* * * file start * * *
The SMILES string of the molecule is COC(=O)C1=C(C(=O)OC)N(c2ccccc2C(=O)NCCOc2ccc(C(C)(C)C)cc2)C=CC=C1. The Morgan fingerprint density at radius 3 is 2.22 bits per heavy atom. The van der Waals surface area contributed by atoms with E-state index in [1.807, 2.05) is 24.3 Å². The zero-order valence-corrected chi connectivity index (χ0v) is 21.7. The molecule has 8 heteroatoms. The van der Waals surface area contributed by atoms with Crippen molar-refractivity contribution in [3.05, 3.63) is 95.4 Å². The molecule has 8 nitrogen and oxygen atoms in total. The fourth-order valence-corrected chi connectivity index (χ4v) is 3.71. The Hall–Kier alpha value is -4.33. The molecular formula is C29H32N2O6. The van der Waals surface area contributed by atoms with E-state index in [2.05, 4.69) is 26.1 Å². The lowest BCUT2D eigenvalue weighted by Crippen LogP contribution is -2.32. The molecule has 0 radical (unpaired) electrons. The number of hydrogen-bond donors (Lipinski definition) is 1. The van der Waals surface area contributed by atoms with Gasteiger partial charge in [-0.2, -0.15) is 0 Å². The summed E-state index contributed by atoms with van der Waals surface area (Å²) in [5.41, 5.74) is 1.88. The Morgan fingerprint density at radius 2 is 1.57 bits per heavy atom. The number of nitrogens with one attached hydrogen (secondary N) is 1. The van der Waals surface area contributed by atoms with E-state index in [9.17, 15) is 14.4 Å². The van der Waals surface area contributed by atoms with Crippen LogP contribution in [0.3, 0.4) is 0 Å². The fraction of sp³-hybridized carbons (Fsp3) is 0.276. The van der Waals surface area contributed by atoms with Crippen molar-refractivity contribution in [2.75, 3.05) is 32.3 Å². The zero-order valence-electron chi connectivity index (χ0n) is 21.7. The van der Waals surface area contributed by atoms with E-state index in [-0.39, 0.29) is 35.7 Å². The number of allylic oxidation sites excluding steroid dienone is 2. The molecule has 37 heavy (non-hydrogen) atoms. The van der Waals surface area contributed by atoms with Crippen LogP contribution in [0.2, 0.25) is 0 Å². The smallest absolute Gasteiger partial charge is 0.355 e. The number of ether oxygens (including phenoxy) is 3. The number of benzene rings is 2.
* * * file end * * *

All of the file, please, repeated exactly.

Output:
The SMILES string of the molecule is COC(=O)C1=C(C(=O)OC)N(c2ccccc2C(=O)NCCOc2ccc(C(C)(C)C)cc2)C=CC=C1. The Morgan fingerprint density at radius 3 is 2.22 bits per heavy atom. The van der Waals surface area contributed by atoms with E-state index in [1.807, 2.05) is 24.3 Å². The zero-order valence-corrected chi connectivity index (χ0v) is 21.7. The molecule has 8 heteroatoms. The van der Waals surface area contributed by atoms with Crippen molar-refractivity contribution in [3.05, 3.63) is 95.4 Å². The molecule has 8 nitrogen and oxygen atoms in total. The fourth-order valence-corrected chi connectivity index (χ4v) is 3.71. The Hall–Kier alpha value is -4.33. The molecular formula is C29H32N2O6. The van der Waals surface area contributed by atoms with E-state index in [2.05, 4.69) is 26.1 Å². The lowest BCUT2D eigenvalue weighted by Crippen LogP contribution is -2.32. The molecule has 0 radical (unpaired) electrons. The number of hydrogen-bond donors (Lipinski definition) is 1. The van der Waals surface area contributed by atoms with Gasteiger partial charge in [-0.2, -0.15) is 0 Å². The summed E-state index contributed by atoms with van der Waals surface area (Å²) in [5.41, 5.74) is 1.88. The Morgan fingerprint density at radius 2 is 1.57 bits per heavy atom. The number of nitrogens with one attached hydrogen (secondary N) is 1. The van der Waals surface area contributed by atoms with E-state index in [9.17, 15) is 14.4 Å². The van der Waals surface area contributed by atoms with Crippen LogP contribution in [0.3, 0.4) is 0 Å². The fraction of sp³-hybridized carbons (Fsp3) is 0.276. The van der Waals surface area contributed by atoms with Crippen molar-refractivity contribution in [2.75, 3.05) is 32.3 Å². The zero-order valence-electron chi connectivity index (χ0n) is 21.7. The van der Waals surface area contributed by atoms with E-state index in [-0.39, 0.29) is 35.7 Å². The number of allylic oxidation sites excluding steroid dienone is 2. The molecule has 37 heavy (non-hydrogen) atoms. The van der Waals surface area contributed by atoms with Crippen LogP contribution in [0.2, 0.25) is 0 Å². The smallest absolute Gasteiger partial charge is 0.355 e. The number of ether oxygens (including phenoxy) is 3. The number of benzene rings is 2.